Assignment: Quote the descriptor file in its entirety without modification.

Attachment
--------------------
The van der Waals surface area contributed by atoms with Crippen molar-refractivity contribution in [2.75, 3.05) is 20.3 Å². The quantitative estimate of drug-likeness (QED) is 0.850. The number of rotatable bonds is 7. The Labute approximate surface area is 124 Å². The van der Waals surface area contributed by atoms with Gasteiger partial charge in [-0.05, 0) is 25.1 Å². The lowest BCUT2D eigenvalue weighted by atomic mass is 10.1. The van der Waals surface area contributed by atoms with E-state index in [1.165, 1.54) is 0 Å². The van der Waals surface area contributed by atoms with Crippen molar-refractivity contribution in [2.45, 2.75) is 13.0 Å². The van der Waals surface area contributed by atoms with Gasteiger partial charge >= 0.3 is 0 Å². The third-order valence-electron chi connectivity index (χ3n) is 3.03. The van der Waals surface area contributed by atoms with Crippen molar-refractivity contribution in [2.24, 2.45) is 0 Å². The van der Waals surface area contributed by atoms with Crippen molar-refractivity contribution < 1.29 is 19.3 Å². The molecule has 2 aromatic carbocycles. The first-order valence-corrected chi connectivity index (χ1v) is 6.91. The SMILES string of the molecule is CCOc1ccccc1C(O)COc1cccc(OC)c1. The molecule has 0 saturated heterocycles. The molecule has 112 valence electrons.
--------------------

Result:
The van der Waals surface area contributed by atoms with Crippen molar-refractivity contribution in [2.75, 3.05) is 20.3 Å². The quantitative estimate of drug-likeness (QED) is 0.850. The number of rotatable bonds is 7. The Labute approximate surface area is 124 Å². The van der Waals surface area contributed by atoms with Gasteiger partial charge in [-0.05, 0) is 25.1 Å². The lowest BCUT2D eigenvalue weighted by atomic mass is 10.1. The van der Waals surface area contributed by atoms with E-state index in [1.165, 1.54) is 0 Å². The van der Waals surface area contributed by atoms with Crippen molar-refractivity contribution in [2.45, 2.75) is 13.0 Å². The van der Waals surface area contributed by atoms with Gasteiger partial charge >= 0.3 is 0 Å². The third-order valence-electron chi connectivity index (χ3n) is 3.03. The van der Waals surface area contributed by atoms with Crippen molar-refractivity contribution in [2.24, 2.45) is 0 Å². The van der Waals surface area contributed by atoms with Crippen molar-refractivity contribution < 1.29 is 19.3 Å². The molecule has 2 aromatic carbocycles. The first-order valence-corrected chi connectivity index (χ1v) is 6.91. The SMILES string of the molecule is CCOc1ccccc1C(O)COc1cccc(OC)c1. The molecule has 0 saturated heterocycles. The molecule has 112 valence electrons.